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BMC Plant Biol. 2012 Jun 6;12:80. doi: 10.1186/1471-2229-12-80.

In silico polymorphism analysis for the development of simple sequence repeat and transposon markers and construction of linkage map in cultivated peanut.

Author information

  • 1Kazusa DNA Research Institute, Kisarazu, Chiba, Japan. shirasaw@kazusa.or.jp

Abstract

BACKGROUND:

Peanut (Arachis hypogaea) is an autogamous allotetraploid legume (2n = 4x = 40) that is widely cultivated as a food and oil crop. More than 6,000 DNA markers have been developed in Arachis spp., but high-density linkage maps useful for genetics, genomics, and breeding have not been constructed due to extremely low genetic diversity. Polymorphic marker loci are useful for the construction of such high-density linkage maps. The present study used in silico analysis to develop simple sequence repeat-based and transposon-based markers.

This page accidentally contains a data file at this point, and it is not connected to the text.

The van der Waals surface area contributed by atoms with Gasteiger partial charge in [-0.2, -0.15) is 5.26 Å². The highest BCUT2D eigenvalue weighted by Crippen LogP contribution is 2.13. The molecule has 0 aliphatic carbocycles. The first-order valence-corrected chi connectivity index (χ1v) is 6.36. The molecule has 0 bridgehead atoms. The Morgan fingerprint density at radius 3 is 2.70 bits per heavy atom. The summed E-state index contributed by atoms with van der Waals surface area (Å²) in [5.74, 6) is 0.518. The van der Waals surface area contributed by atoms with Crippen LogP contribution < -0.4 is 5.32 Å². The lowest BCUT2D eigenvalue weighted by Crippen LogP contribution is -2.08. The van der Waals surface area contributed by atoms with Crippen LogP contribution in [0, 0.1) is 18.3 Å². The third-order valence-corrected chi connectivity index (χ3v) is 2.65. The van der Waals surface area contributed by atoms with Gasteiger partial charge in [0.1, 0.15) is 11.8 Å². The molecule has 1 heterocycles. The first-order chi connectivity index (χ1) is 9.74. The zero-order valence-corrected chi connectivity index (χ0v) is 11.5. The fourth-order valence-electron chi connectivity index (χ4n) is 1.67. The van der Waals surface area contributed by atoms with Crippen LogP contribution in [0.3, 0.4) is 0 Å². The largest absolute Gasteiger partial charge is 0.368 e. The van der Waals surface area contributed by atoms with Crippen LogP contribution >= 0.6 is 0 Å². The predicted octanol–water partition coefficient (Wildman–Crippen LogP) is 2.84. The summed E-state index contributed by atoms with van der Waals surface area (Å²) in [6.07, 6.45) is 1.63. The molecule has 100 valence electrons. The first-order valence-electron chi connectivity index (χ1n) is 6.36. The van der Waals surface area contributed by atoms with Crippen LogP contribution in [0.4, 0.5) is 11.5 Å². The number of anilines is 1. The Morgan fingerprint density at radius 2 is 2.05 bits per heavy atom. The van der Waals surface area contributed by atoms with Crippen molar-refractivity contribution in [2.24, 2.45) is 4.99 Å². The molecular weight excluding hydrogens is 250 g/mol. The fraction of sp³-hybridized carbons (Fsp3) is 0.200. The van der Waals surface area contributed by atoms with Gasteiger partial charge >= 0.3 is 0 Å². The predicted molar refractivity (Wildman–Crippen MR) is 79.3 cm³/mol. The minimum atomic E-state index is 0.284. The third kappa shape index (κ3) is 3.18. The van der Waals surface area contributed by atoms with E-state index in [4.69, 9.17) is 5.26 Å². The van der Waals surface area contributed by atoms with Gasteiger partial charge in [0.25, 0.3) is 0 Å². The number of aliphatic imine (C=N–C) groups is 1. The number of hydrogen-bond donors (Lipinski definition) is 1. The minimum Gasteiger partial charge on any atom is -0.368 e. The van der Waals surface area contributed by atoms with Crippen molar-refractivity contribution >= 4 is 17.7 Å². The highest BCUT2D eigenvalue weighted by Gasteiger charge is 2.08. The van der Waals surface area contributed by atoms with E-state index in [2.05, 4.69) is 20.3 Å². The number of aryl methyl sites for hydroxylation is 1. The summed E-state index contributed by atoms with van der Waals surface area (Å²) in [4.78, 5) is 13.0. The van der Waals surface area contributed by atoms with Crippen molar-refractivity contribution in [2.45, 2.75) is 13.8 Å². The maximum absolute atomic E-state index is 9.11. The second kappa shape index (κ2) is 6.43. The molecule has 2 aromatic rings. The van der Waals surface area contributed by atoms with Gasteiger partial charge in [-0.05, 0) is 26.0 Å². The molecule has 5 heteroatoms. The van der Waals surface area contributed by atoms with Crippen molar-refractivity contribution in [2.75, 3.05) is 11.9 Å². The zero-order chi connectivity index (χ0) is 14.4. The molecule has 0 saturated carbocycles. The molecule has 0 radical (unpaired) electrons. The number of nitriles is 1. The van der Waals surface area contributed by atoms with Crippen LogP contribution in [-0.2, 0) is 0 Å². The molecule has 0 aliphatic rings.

RESULTS:

The use of in silico analysis increased the efficiency of polymorphic marker development by more than 3-fold. In total, 926 (34.2%) of 2,702 markers showed polymorphisms between parental lines of the mapping population. Linkage analysis of the 926 markers along with 253 polymorphic markers selected from 4,449 published markers generated 21 linkage groups covering 2,166.4 cM with 1,114 loci. Based on the map thus produced, 23 quantitative trait loci (QTLs) for 15 agronomical traits were detected. Another linkage map with 326 loci was also constructed and revealed a relationship between the genotypes of the FAD2 genes and the ratio of oleic/linoleic acid in peanut seed.

CONCLUSIONS:

In silico analysis of polymorphisms increased the efficiency of polymorphic marker development, and contributed to the construction of high-density linkage maps in cultivated peanut. The resultant maps were applicable to QTL analysis. Marker subsets and linkage maps developed in this study should be useful for genetics, genomics, and breeding in Arachis. The data are available at the Kazusa DNA Marker Database (http://marker.kazusa.or.jp).

PMID:
22672714
[PubMed - indexed for MEDLINE]
PMCID:
PMC3404960
Free PMC Article

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